Finding the Next Edison

Everyday people are responsible for a striking number of inventions and innovations. How can business enlist more of them?
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George Bates

The inspiration for Rafael Hwang’s million-dollar idea came, as inspiration sometimes does, from Jay Leno.

It was January 25, 2013, and Hwang, then a 22-year-old Arizona State senior, was watching The Tonight Show at his apartment in Glendale. One of the evening’s guests was Ben Kaufman, the ebullient founder of Quirky, a manufacturing company that builds products dreamed up by a global throng of amateur inventors. Kaufman showed off his newest gosh-wow creations to the studio audience with a circus showman’s flair (an egg-yolk extractor! a citrus spritzer you plug right into the lemon!). Home on the couch, Hwang thought, Hey, I can make something better than that.

Without experience in engineering or design, Hwang technically couldn’t “make” anything—at least, not by himself. But he had an idea about how to answer a small, recurring question for millions of supermarket shoppers like himself: Am I running low on eggs?

Hwang drew up plans for the first-ever “smart” egg carton, which syncs with your phone to display the eggs still in the tray, and submitted his admittedly rough sketch (“It was horrible,” he confided to me). The idea was a hit at Quirky, which refined and fully engineered the carton, modeled it using a 3-D printer, and had it mass-manufactured in China. The Egg Minder, co-branded with GE, is now on shelves; Hwang is guaranteed about 13 percent of the product’s sales.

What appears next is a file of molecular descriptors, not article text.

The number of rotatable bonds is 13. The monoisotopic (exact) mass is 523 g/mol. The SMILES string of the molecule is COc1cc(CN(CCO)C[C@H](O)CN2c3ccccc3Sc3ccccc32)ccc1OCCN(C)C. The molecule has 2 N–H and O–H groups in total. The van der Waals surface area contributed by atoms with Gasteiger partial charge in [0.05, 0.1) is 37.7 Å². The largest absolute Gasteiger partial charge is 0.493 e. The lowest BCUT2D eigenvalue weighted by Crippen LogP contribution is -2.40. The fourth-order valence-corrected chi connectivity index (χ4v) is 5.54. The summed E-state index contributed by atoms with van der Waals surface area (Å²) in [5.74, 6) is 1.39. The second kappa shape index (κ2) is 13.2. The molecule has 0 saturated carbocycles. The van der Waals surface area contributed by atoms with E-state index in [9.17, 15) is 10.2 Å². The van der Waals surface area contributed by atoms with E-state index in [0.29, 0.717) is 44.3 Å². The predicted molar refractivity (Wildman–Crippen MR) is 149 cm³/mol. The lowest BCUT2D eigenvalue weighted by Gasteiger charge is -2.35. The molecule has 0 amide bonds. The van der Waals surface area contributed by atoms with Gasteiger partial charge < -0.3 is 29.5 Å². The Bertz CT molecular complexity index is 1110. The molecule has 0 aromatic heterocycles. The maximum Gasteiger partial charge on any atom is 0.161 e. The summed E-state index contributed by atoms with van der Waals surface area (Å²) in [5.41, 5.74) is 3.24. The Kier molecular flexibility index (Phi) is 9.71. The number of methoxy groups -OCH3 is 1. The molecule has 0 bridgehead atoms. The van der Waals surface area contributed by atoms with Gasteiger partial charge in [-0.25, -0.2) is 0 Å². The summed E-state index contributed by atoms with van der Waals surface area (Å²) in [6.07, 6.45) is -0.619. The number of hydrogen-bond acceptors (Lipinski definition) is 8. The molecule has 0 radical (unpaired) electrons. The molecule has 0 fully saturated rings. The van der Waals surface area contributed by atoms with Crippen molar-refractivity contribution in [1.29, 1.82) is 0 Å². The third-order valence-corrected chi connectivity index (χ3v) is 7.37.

This might sound like the apotheosis of crowd-sourcing, but Ben Kaufman can’t hear the word without getting cross. “Do you like being in a crowd? Do you like sourcing? I hate both of those things,” Kaufman told me. “Quirky isn’t just pulling from our community, we’re starting a conversation.” At its vast converted-warehouse headquarters, in West Chelsea in New York City, the company refines the slapdash ingenuity of a nation of napkin-doodlers by combining it with the sophistication of a modern design, manufacturing, and distribution company.